Evidence in Trayvon shooting indicates killer was badly beaten


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The Independent US

A wealth of newly released evidence relating to the killing of a young black man by a neighbourhood watch "captain" has further muddied the waters in a case that has sparked civil rights protests and gun law debates in America.

Crucial details about the shooting of the Florida teenager Trayvon Martin by George Zimmerman emerged from the nearly 200 pages of documents made public on Thursday night, including that Martin was shot through the heart from point blank range and that the alleged murderer suffered a broken nose and bruises.

The documents also reveal that the lead investigator in the case wanted to charge Zimmerman with manslaughter in the weeks after the 17-year-old's shooting but was overruled.

The new evidence appears to support Zimmerman's contention that he was being beaten up on 26 February this year when he fired the fatal shot.

But the medical examiner's report showed only a small abrasion on Martin's left ring finger and no other injuries – apart from the fatal gunshot wound to the chest – to support Zimmerman's claim that he was nearly beaten to death.

It also bolsters the argument of Martin's parents that Zimmerman was "profiling" Martin (selecting him because of his race) and the confrontation could have been avoided.

Martin had been visiting family in the gated community where Zimmerman lived when he was killed by a single gunshot wound to the heart after a struggle with Zimmerman.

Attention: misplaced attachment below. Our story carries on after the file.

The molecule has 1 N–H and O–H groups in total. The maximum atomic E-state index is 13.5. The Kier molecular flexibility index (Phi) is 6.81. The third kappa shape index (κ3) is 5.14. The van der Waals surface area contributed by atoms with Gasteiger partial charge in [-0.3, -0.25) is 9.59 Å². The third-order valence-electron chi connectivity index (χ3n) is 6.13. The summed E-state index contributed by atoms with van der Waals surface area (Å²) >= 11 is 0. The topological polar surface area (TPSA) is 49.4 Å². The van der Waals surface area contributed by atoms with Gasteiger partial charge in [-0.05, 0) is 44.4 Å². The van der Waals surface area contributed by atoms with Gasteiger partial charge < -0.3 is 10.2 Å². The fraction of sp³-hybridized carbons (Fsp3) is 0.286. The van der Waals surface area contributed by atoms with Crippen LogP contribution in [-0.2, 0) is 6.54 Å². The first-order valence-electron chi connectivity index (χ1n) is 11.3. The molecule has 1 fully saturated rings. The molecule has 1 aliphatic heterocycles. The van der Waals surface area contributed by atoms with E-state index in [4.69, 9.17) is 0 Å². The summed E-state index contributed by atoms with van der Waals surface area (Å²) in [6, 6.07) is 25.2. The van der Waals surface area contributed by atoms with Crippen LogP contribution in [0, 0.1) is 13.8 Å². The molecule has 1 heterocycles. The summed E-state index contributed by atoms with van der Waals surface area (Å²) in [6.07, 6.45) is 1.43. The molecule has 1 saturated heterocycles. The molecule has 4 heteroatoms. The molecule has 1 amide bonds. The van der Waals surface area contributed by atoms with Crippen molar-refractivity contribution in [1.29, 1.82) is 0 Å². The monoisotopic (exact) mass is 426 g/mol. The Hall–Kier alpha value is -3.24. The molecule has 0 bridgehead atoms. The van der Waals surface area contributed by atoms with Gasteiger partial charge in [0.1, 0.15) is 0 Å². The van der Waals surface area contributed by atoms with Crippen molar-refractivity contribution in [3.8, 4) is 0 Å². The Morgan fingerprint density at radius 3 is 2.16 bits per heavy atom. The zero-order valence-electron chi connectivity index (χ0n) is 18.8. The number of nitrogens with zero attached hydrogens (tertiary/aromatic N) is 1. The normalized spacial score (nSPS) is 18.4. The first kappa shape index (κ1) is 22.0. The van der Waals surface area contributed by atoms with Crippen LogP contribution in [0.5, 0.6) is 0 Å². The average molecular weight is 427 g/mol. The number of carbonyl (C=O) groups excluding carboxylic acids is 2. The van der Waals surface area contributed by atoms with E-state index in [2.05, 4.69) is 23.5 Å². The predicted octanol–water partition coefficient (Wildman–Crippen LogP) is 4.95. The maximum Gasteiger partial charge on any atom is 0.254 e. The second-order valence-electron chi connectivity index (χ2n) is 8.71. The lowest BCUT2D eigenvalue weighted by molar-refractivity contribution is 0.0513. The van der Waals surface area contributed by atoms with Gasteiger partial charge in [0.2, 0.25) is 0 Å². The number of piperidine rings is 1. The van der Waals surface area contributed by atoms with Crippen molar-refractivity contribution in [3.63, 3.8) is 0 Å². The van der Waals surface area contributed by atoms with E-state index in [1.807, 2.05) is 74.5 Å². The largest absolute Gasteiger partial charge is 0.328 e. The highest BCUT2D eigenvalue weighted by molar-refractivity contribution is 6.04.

Police initially declined to arrest Zimmerman, citing Florida's "Stand Your Ground" self-defence law.

The decision enraged civil rights campaigners, who held protests across the country and alleged that racial profiling was behind Martin's death.

As demonstrations grew, a special prosecutor was appointed who went on to charge Zimmerman with second-degree murder.

The facts have since been debated on television sets across the country, and stirred feelings of discrimination.

One of the main points of contention in the case centres around a 911 call made by a neighbour reporting a struggle between two men in which the screams of a man can he heard in the background.

Relatives of Zimmerman say the screams are his, and prove he was acting in self-defence, while Martin's parents claim the voice is that of their son pleading for his life.

But Kenneth Marr, a specialist with the FBI's digital evidence laboratory who analysed the tapes, said the recording was inconclusive. "The screaming voice of the 911 call is of insufficient voice quality and duration to conduct a meaningful voice comparison with any other voice samples," he said.

Also among the evidence is the medical examiner's report, which showed traces of THC – the active ingredient in marijuana – in Martin's blood.

An attorney for the Martin family called the marijuana evidence irrelevant, saying it was more telling that police declined to order a drug or alcohol test on Zimmerman.